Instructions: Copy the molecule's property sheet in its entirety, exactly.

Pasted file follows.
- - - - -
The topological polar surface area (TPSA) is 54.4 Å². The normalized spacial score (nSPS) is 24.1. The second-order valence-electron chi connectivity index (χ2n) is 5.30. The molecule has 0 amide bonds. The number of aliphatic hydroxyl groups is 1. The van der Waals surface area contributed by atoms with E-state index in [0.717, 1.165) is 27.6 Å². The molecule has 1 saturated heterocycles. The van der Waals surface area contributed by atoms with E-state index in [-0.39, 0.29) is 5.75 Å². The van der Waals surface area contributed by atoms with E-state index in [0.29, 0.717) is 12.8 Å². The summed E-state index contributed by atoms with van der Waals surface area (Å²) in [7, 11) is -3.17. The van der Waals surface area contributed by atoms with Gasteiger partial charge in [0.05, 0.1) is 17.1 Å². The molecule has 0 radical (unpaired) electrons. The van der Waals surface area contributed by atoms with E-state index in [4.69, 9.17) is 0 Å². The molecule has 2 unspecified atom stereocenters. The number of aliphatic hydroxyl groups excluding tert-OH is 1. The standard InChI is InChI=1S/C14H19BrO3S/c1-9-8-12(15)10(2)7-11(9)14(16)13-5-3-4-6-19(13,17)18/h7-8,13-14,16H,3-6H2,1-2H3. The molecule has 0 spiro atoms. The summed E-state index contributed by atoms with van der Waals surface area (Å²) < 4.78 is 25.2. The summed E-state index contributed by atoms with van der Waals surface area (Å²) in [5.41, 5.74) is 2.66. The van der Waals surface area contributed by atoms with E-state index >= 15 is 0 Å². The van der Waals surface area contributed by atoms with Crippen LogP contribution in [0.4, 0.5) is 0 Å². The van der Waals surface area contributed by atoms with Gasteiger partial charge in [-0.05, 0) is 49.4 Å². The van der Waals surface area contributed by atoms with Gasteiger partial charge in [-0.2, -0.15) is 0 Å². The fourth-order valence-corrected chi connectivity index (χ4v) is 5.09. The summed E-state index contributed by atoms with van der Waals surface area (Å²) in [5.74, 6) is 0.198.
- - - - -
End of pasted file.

The topological polar surface area (TPSA) is 54.4 Å². The normalized spacial score (nSPS) is 24.1. The second-order valence-electron chi connectivity index (χ2n) is 5.30. The molecule has 0 amide bonds. The number of aliphatic hydroxyl groups is 1. The van der Waals surface area contributed by atoms with E-state index in [0.717, 1.165) is 27.6 Å². The molecule has 1 saturated heterocycles. The van der Waals surface area contributed by atoms with E-state index in [-0.39, 0.29) is 5.75 Å². The van der Waals surface area contributed by atoms with E-state index in [0.29, 0.717) is 12.8 Å². The summed E-state index contributed by atoms with van der Waals surface area (Å²) in [7, 11) is -3.17. The van der Waals surface area contributed by atoms with Gasteiger partial charge in [0.05, 0.1) is 17.1 Å². The molecule has 0 radical (unpaired) electrons. The van der Waals surface area contributed by atoms with E-state index in [4.69, 9.17) is 0 Å². The molecule has 2 unspecified atom stereocenters. The number of aliphatic hydroxyl groups excluding tert-OH is 1. The standard InChI is InChI=1S/C14H19BrO3S/c1-9-8-12(15)10(2)7-11(9)14(16)13-5-3-4-6-19(13,17)18/h7-8,13-14,16H,3-6H2,1-2H3. The molecule has 0 spiro atoms. The summed E-state index contributed by atoms with van der Waals surface area (Å²) < 4.78 is 25.2. The summed E-state index contributed by atoms with van der Waals surface area (Å²) in [5.41, 5.74) is 2.66. The van der Waals surface area contributed by atoms with E-state index >= 15 is 0 Å². The van der Waals surface area contributed by atoms with Crippen LogP contribution in [0.4, 0.5) is 0 Å². The van der Waals surface area contributed by atoms with Gasteiger partial charge in [-0.05, 0) is 49.4 Å². The van der Waals surface area contributed by atoms with Gasteiger partial charge in [-0.2, -0.15) is 0 Å². The fourth-order valence-corrected chi connectivity index (χ4v) is 5.09. The summed E-state index contributed by atoms with van der Waals surface area (Å²) in [5.74, 6) is 0.198.